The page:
December moons until the sun comes up.

Wedding veils that hide a pretty face,

Grandma’s doilies, old and made with lace.

Snowy storms make Old Man Winter’s play,

Frothy tips of waves that dot the bay.

Space to rest between a writer’s words,

Sounds of silence – thoughts not heard.

Lily of the valley upon my garden walk,

Daisies, paper, milk, and sometimes chalk.

Summer t-shirts, dresses, slacks, and shoes,

White, the summer color we often choose.

Seconds slowly eating up the day,

Your feelings when a friend has gone away.

Twilight as it flutters through the sky,

A newborn baby’s hungry cry.

Often, it’s completely out of sight,

Both sad and happy – that is WHITE!

I am Missing All of This…

I am missing all of this:

the sunshine that melts on my tanned face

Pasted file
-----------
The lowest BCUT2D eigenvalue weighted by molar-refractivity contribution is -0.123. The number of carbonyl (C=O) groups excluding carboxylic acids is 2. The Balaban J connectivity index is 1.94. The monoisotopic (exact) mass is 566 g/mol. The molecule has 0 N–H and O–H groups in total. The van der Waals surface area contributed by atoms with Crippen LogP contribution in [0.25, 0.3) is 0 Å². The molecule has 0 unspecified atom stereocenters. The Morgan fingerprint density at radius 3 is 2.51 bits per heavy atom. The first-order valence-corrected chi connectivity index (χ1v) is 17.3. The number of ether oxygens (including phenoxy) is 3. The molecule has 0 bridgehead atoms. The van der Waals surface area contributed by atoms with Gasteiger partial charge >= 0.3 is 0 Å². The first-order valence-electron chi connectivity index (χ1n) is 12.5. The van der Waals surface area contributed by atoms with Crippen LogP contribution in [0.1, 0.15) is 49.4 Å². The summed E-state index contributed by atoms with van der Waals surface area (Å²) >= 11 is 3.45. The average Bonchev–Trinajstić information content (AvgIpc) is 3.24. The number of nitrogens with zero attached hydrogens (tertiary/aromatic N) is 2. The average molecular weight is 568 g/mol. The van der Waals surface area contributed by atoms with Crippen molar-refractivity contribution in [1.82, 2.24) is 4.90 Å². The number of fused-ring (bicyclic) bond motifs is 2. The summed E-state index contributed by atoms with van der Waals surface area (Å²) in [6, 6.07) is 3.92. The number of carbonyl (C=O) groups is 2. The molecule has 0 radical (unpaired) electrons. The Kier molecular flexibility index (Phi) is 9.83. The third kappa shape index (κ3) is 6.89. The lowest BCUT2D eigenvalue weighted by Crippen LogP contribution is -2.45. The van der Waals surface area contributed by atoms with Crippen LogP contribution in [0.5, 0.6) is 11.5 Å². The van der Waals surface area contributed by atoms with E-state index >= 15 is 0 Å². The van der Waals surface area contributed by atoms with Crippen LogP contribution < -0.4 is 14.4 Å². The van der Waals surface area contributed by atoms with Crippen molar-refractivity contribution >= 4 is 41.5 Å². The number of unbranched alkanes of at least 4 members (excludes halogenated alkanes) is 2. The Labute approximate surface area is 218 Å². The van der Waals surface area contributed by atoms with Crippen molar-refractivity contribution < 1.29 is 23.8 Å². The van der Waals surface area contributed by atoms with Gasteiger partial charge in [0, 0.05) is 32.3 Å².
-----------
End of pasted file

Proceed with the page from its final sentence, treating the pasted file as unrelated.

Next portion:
as I stand in the riding ring

watching the up-downers learn how to post.

The smell of alfalfa hay and clean shavings,

the sweet and pungent smell of warm manure.


I am missing the simple chores –

raking the courtyard in a criss-cross pattern,

dragging a hose to fill water buckets,

sweeping the paved and brick floors in each section,

even stacking hay in the loft in towering columns.


The swish of tails and the soft nickers of strong-withered beauties.

The peals of laughter from campers at overnights.

The Peter, Paul and Mary songs we sang,

gathered around a blazing bonfire and

the midnight trail rides to Valley Forge Park.


I miss the weekend horse shows from sunup to sundown,